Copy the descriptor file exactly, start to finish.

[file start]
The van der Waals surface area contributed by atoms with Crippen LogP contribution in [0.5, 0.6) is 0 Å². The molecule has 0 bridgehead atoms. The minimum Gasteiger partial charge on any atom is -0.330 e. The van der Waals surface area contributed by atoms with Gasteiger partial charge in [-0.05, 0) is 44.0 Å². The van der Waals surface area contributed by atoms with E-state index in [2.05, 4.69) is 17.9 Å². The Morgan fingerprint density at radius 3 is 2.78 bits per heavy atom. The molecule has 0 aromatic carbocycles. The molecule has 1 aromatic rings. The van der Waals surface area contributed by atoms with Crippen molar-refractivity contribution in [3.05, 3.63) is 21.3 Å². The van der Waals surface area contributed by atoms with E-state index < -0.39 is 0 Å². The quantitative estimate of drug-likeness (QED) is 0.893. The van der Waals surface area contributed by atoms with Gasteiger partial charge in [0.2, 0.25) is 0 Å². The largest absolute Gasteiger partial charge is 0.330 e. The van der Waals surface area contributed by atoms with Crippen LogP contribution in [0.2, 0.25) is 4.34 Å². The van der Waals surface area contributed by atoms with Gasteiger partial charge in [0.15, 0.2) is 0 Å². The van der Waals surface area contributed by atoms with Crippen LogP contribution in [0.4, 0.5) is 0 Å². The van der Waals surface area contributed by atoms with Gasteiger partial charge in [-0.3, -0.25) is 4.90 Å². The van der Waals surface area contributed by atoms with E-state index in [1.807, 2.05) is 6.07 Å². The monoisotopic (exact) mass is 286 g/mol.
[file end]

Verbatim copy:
The van der Waals surface area contributed by atoms with Crippen LogP contribution in [0.5, 0.6) is 0 Å². The molecule has 0 bridgehead atoms. The minimum Gasteiger partial charge on any atom is -0.330 e. The van der Waals surface area contributed by atoms with Gasteiger partial charge in [-0.05, 0) is 44.0 Å². The van der Waals surface area contributed by atoms with E-state index in [2.05, 4.69) is 17.9 Å². The Morgan fingerprint density at radius 3 is 2.78 bits per heavy atom. The molecule has 0 aromatic carbocycles. The molecule has 1 aromatic rings. The van der Waals surface area contributed by atoms with Crippen molar-refractivity contribution in [3.05, 3.63) is 21.3 Å². The van der Waals surface area contributed by atoms with E-state index < -0.39 is 0 Å². The quantitative estimate of drug-likeness (QED) is 0.893. The van der Waals surface area contributed by atoms with Gasteiger partial charge in [0.2, 0.25) is 0 Å². The largest absolute Gasteiger partial charge is 0.330 e. The van der Waals surface area contributed by atoms with Crippen LogP contribution in [0.2, 0.25) is 4.34 Å². The van der Waals surface area contributed by atoms with Gasteiger partial charge in [0.15, 0.2) is 0 Å². The van der Waals surface area contributed by atoms with Crippen LogP contribution in [0.4, 0.5) is 0 Å². The van der Waals surface area contributed by atoms with Gasteiger partial charge in [-0.3, -0.25) is 4.90 Å². The van der Waals surface area contributed by atoms with E-state index in [1.807, 2.05) is 6.07 Å². The monoisotopic (exact) mass is 286 g/mol.